Monday, 9 June 2014

Remember the Alamo. 4 reasons I loved Rik Mayall.


 
photo: suchsmallportions.com


Rik Mayall died today. Which is ridiculous because he's brilliant and unkillable. A mad lion with a soft voice and crazy eyes. He simply can't be dead, because it is stupid and wrong.

I knew about it for an hour or so, and I thought, "Oh, that's sad - I liked him," and went for a walk and thought about other things. Then I got back in and it was on the news and there he was, in clips, still alive. Wonky moustached Flash-Heart. Shouting, bug eyed Richie. Self important people's poet Rik in the Young Ones. And I cried like I knew him.

It is no exaggeration to say that a huge part of who I am is down to Rik Mayall and the characters he played. Played? That doesn't seem enough of a word. The characters he was. Leering out of the cathode ray tube at my young, impressionable face, shaping my mind and my behaviours. Forming my growing, adolescent self in his image.

Certain things stand out.


1.

Seeing 'Bambi' for the first time, 13 years old. Astonished at what television could be. I watched forwards into series two of the Young Ones and backwards into repeats of series one, amazed at this weird, spotty young man. Rik, with a silent P. So awkward and so insignificant, yet so utterly possessed of his own worth.

I don't know if I thought, "That's me!", but I should have.





2.

Reciting Rik's monologue about killing himself, sitting on a wall with Lisa Rhodes at the skate park, hoping that if I was funny enough she would go out with me. "And punks and skins and rastas will gather round and all hold their hands in sorrow for their fallen leader!" She laughed. I was delighted. I didn't know what punks, or skins, or rastas were. But man, I was selling this. I did the whole speech again. She laughed again, but with less certainty.

She never went out with me.



3.

Performing the entire episode of 'Nasty' on the last day of Middle School. I played Ric. I wore my Harrington jacket, covered in badges, big anarchy sign chalked on the back. Stupid cap, spotty face. It was uncanny. It was quite the performance. One of the proudest achievement of my life is the wall we built. In the episode, Vyvyan can't get the plug for the video to reach the socket. So he goes outside, braces himself against the wall and pushed the entire side of the house towards the VCR. A lesser 13 year old would have thought, "That's probably one of those things you can only do on TV, and not on the stage of a Bradford Middle School." That man would have been a faint hearted loser. Using every piece of wood in Mr. Leech's craft room, I constructed the greatest wall in the history of amateur schoolchild anarchic theatrical comedy  adaptation.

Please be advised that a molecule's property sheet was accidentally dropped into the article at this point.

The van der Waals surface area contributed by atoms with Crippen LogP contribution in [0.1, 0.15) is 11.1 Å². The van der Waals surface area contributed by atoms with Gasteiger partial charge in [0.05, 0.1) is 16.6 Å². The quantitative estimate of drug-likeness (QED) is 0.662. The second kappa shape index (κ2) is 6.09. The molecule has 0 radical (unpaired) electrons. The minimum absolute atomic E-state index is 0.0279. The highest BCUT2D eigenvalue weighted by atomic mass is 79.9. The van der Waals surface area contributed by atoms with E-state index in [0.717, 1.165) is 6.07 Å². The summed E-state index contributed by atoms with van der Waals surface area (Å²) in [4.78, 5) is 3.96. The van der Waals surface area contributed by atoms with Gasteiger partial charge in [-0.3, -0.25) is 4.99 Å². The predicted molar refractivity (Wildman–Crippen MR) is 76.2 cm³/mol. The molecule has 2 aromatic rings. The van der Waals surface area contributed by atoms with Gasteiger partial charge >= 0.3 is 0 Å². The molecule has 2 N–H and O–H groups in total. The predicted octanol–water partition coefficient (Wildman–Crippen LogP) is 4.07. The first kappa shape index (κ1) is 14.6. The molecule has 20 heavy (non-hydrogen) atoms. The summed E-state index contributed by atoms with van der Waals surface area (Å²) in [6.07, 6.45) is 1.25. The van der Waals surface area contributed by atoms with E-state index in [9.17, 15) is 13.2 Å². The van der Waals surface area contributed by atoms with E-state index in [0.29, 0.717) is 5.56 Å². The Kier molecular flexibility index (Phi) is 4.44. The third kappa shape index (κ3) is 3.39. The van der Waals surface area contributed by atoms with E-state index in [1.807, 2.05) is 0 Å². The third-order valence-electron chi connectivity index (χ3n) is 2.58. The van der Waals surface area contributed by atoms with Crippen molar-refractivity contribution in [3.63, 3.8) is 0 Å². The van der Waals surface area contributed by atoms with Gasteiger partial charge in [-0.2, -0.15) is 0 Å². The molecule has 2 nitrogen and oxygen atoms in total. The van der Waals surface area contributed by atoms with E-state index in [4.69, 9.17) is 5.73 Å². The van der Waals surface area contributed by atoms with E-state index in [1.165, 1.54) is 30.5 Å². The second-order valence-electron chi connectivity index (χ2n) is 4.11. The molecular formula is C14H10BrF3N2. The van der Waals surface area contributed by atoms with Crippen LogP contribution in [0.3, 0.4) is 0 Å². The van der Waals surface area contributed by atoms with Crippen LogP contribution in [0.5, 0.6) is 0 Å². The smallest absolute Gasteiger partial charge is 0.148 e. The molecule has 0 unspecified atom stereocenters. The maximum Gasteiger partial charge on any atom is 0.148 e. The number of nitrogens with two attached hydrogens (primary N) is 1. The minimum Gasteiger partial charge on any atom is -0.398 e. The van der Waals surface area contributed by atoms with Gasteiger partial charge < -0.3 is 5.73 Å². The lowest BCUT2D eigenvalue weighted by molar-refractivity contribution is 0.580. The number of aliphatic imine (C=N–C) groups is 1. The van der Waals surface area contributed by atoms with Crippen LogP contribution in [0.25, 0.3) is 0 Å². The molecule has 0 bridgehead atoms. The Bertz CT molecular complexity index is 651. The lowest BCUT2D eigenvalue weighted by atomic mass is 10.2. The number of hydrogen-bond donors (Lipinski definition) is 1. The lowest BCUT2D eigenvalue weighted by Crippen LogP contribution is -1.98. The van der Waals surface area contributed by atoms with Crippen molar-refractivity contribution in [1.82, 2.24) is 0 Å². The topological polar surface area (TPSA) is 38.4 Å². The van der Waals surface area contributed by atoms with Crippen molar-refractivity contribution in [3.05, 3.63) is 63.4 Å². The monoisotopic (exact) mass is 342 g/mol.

On the night, the wall fell apart, no-one remembered their lines (except me - I was word perfect) and none of the audience seemed to really understand what was going on. We left the stage - and indeed the school - in something of a mess and ran off into the last Summer of childhood. It was one of the best days of my life.





4.

Lord Flash-Heart. It was only when re-watching Blackadder a number of years ago that I realised how much of my personality was owed to Rik's astonishing performance in 'Bells'. Bursting through the ceiling, staring straight into the camera and announcing, "It's me!" Like Rik the people's poet before him, Flash became the default setting for a certain part of my persona. We all like to think we break the rules. Generally, we don't. But there's a little bit of Flash-Heart in me that I enjoy. Disrupting what's going on, loudly proclaiming his own importance over everyone else's, breaking even the rules of the story he is in with his salute to the camera - he's the reason I occasionally burst into a room, shout my own name and try to steal somebody's wife.






There have been many other things that Rik Mayall did that brought me pleasure. His one off TV plays were beautiful. Alan B'Stard MP was fun. But it is Rik, the spotty, self important poet from The Young Ones, who matters most.

Lost, afraid and sensitive, Rik was a child who wasn't ready to be a man. Desperate to appear worldy wise and cynical - "Thatcher's bloody Britain!" -  yet overcome with innocence and childlike glee - "It's a telescope! WITH A MOUSE INSIDE!" Rik was reassurance to a boy on the verge of terrifying adolescence. Never cool, always cowardly. Unable to dress right, always on the outside of the joke. Yet brimming with unshakeable confidence that his was the voice that would be remembered.

Without him - without the brilliant comedian who made him - I would not be who I am.

You may thank or blame him for this.

I thank him.